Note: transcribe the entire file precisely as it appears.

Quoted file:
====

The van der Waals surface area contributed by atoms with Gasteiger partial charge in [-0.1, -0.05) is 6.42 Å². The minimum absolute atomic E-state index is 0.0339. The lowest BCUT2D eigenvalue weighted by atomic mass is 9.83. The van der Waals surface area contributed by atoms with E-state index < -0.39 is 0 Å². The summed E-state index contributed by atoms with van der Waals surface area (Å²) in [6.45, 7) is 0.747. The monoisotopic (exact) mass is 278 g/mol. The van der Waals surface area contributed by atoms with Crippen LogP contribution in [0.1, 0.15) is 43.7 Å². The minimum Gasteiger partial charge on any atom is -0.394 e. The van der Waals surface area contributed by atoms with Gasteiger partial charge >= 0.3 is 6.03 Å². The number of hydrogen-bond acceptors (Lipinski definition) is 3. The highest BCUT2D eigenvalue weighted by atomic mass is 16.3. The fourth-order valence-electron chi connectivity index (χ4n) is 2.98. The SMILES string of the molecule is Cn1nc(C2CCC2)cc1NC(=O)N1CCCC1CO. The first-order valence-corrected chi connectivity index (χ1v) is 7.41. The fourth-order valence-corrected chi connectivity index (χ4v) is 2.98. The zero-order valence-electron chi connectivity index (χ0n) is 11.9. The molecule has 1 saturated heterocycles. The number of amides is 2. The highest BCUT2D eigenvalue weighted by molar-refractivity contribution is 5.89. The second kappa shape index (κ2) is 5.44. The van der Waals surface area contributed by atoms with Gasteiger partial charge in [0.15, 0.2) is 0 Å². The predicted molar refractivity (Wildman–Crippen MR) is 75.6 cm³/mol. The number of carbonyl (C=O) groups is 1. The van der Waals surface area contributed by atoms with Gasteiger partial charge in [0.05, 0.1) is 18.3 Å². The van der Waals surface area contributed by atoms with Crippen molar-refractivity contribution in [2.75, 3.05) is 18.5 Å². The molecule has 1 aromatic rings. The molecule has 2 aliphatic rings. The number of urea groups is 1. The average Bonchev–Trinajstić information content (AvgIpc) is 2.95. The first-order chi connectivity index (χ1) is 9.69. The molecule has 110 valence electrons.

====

The van der Waals surface area contributed by atoms with Gasteiger partial charge in [-0.1, -0.05) is 6.42 Å². The minimum absolute atomic E-state index is 0.0339. The lowest BCUT2D eigenvalue weighted by atomic mass is 9.83. The van der Waals surface area contributed by atoms with E-state index < -0.39 is 0 Å². The summed E-state index contributed by atoms with van der Waals surface area (Å²) in [6.45, 7) is 0.747. The monoisotopic (exact) mass is 278 g/mol. The van der Waals surface area contributed by atoms with Crippen LogP contribution in [0.1, 0.15) is 43.7 Å². The minimum Gasteiger partial charge on any atom is -0.394 e. The van der Waals surface area contributed by atoms with Gasteiger partial charge >= 0.3 is 6.03 Å². The number of hydrogen-bond acceptors (Lipinski definition) is 3. The highest BCUT2D eigenvalue weighted by atomic mass is 16.3. The fourth-order valence-electron chi connectivity index (χ4n) is 2.98. The SMILES string of the molecule is Cn1nc(C2CCC2)cc1NC(=O)N1CCCC1CO. The first-order valence-corrected chi connectivity index (χ1v) is 7.41. The fourth-order valence-corrected chi connectivity index (χ4v) is 2.98. The zero-order valence-electron chi connectivity index (χ0n) is 11.9. The molecule has 1 saturated heterocycles. The number of amides is 2. The highest BCUT2D eigenvalue weighted by molar-refractivity contribution is 5.89. The second kappa shape index (κ2) is 5.44. The van der Waals surface area contributed by atoms with Gasteiger partial charge in [0.15, 0.2) is 0 Å². The predicted molar refractivity (Wildman–Crippen MR) is 75.6 cm³/mol. The number of carbonyl (C=O) groups is 1. The van der Waals surface area contributed by atoms with Gasteiger partial charge in [0.05, 0.1) is 18.3 Å². The van der Waals surface area contributed by atoms with Crippen molar-refractivity contribution in [2.75, 3.05) is 18.5 Å². The molecule has 1 aromatic rings. The molecule has 2 aliphatic rings. The number of urea groups is 1. The average Bonchev–Trinajstić information content (AvgIpc) is 2.95. The first-order chi connectivity index (χ1) is 9.69. The molecule has 110 valence electrons.